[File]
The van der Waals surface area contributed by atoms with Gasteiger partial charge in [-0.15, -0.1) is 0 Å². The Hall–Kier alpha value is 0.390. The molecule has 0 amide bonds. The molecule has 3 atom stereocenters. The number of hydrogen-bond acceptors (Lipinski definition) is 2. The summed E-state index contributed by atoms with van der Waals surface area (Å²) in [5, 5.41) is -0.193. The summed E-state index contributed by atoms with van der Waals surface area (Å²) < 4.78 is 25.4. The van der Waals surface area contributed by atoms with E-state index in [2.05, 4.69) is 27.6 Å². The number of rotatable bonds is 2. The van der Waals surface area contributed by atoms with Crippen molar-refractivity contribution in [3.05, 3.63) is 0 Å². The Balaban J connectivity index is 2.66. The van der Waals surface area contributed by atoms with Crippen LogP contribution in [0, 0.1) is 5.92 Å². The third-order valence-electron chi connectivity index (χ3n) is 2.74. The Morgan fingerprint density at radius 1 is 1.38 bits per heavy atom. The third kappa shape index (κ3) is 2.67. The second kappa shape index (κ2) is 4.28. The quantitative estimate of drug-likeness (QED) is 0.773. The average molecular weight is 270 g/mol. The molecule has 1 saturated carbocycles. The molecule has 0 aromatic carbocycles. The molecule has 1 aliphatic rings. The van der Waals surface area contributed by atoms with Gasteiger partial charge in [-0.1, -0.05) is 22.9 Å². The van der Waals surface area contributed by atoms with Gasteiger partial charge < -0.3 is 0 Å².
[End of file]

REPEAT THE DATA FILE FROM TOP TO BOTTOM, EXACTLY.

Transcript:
The van der Waals surface area contributed by atoms with Gasteiger partial charge in [-0.15, -0.1) is 0 Å². The Hall–Kier alpha value is 0.390. The molecule has 0 amide bonds. The molecule has 3 atom stereocenters. The number of hydrogen-bond acceptors (Lipinski definition) is 2. The summed E-state index contributed by atoms with van der Waals surface area (Å²) in [5, 5.41) is -0.193. The summed E-state index contributed by atoms with van der Waals surface area (Å²) < 4.78 is 25.4. The van der Waals surface area contributed by atoms with E-state index in [2.05, 4.69) is 27.6 Å². The number of rotatable bonds is 2. The van der Waals surface area contributed by atoms with Crippen molar-refractivity contribution in [3.05, 3.63) is 0 Å². The Balaban J connectivity index is 2.66. The van der Waals surface area contributed by atoms with Crippen LogP contribution in [0, 0.1) is 5.92 Å². The third-order valence-electron chi connectivity index (χ3n) is 2.74. The Morgan fingerprint density at radius 1 is 1.38 bits per heavy atom. The third kappa shape index (κ3) is 2.67. The second kappa shape index (κ2) is 4.28. The quantitative estimate of drug-likeness (QED) is 0.773. The average molecular weight is 270 g/mol. The molecule has 1 saturated carbocycles. The molecule has 0 aromatic carbocycles. The molecule has 1 aliphatic rings. The van der Waals surface area contributed by atoms with Gasteiger partial charge in [-0.1, -0.05) is 22.9 Å². The van der Waals surface area contributed by atoms with Gasteiger partial charge < -0.3 is 0 Å².